Forms of Traditional Theatre in India

Traditional Theatre

In different regions of India, there are religious festivals, fairs, gatherings, ritual offerings, and prayers, almost throughout the year. During these occasions, traditional theatre forms are presented. They reflect the common man’s social attitudes and perceptions. In this social portrayal, there is also the individual’s role, which is given due importance.

In traditional theatre forms, there are special styles of dance portraying the entry onto the stage or platform, narrative and descriptive roles. The best example of descriptive acting is the Bidapat naach. In this traditional theatre form, emphasis is not a beauty, but on acting itself and no narrative and descriptive skills. Dance as a narrative art is the base of theatre form, which can be seen in the traditional theatre form of Bhavai of Gujarat.

In this form, quick or slow foot movement is means of narration. The art of making the entry by dancing has been perfected in the traditional Kashmiri theatre form, Bhand Jasn. The way each character walks and enters the platform identifies him. In Koodiyaatam and Ankia Naat, the entry by dancing itself is complicated and artistic. In the forms, the tampo and basic posture and gesture identify the role of the character.

Forms of Traditional Theatre

Bhand Pather

It is the traditional theatre form of Kashmir and a unique combination of dance, music and acting. Satire, wit and parody are preferred for inducing laughter. In this theatre form, music is provided with Surnai, Nagaara and Dhol.


It is the folk theatre of Kerala which came into existence in the middle of AD 17th century under the patronage of king Manavada of Calicut.

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It is the traditional folk theatre form of Kerala and is celebrated in the month of Vrischikam (November-December). It is usually performed only in the Khali temples of Kerala.


Traditionally, this form was mainly music-based. Gradually, prose too played its role in the dialogue. The softness of emotions, accomplishment of rasa along with development of character can be seen in this theatre form.


It is usually associated with Uttar Pradesh. The most popular centres of this traditional theatre form are Kanpur, Lucknow and Hatras. Gulab Bai of Kanpur gave a new dimension to this old theatre form.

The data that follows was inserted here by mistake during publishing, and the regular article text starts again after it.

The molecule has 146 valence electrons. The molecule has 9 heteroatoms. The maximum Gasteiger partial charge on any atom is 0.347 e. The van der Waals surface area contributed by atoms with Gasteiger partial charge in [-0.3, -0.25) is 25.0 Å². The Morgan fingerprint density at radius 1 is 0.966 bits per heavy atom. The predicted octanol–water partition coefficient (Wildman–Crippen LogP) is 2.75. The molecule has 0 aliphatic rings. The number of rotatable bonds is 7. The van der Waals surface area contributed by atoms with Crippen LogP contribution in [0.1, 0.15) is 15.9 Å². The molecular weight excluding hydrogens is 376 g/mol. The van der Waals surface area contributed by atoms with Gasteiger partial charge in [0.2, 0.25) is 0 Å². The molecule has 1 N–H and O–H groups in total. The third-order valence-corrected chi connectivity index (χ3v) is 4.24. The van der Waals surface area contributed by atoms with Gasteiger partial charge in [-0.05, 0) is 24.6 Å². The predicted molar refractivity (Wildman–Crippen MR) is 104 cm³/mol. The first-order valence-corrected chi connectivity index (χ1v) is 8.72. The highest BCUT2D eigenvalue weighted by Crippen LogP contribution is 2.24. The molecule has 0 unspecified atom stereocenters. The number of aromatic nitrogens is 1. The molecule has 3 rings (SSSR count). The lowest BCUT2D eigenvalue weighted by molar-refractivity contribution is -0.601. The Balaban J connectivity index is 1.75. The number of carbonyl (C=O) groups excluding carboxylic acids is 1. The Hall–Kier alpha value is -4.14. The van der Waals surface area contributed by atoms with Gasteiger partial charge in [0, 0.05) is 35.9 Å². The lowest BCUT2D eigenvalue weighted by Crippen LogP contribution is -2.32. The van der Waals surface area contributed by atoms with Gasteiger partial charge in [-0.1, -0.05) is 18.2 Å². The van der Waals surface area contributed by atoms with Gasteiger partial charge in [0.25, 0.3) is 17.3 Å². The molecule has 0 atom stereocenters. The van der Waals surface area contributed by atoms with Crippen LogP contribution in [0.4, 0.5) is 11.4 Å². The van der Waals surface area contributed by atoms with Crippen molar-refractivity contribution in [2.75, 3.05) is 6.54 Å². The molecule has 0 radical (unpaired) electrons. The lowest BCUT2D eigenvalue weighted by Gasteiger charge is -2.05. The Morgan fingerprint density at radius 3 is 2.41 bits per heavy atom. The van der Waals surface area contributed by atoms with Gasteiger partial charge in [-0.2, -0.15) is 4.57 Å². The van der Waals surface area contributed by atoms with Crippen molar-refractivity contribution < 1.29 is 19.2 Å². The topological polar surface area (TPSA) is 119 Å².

It is based exclusively on lord Krishna’s legends. It is believed that Nand Das wrote the initial plays based or the life of Krishna. In this theatre form, the dialogues in prose combine beautifully with songs and scenes from Krishna’s prank.


It is the traditional theatre form of Gujarat. The centres of this form are Kutch and Kathiawar.


This form was born and nurtured in Bengal. It is a musical play which was part of fairs in honour of Gods or religious rituals and ceremonies. Krishna Jatra became popular due to Chaitanya’s influence. Later, however, worldly love stories too found a place in Jatra.


It is the traditional theatre form of Madhya Pradesh. The term Maach is used for the stage itself as also for the play. In this theatre form, songs are given prominence in between the dialogues.


It is the presentation of the Ankia Naat of Assam. In Bhaona, cultural glimpses of Assam, Bengal, Orissa, Mathura and Brindavan can be seen. The Sutradhaar or narrator begins the story, first in Sanskrit and then in either Brajboli or Assamese.

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It is a traditional folk theatre form of Maharashtra. It has evolved from the folk forms such as Gondhal, Jagran and Kirtan. Unlike other theatre forms, in Tamaasha, the female actress is the chief exponent of dance movements in the play. She is known as Murki.


It is the most developed theatre form in the Konkan and Goa regions. The reformers personify the 40 incarnations of lord Vishnu the God of Preservation and Creativity.


It is a traditional and extremely popular folk theatre form in Kerala. The word Theyyam is derived from the Sanskrit word, Daivam meaning God.


It is one of the oldest traditional theatre forms of Kerala. It is based on Sanskrit theatre traditions.


It is the traditional theatre form of Karnataka. It is based on mythological stories and Puranas.


It is a popular form of folk drama in Tamil Nadu. It literally means street play.     

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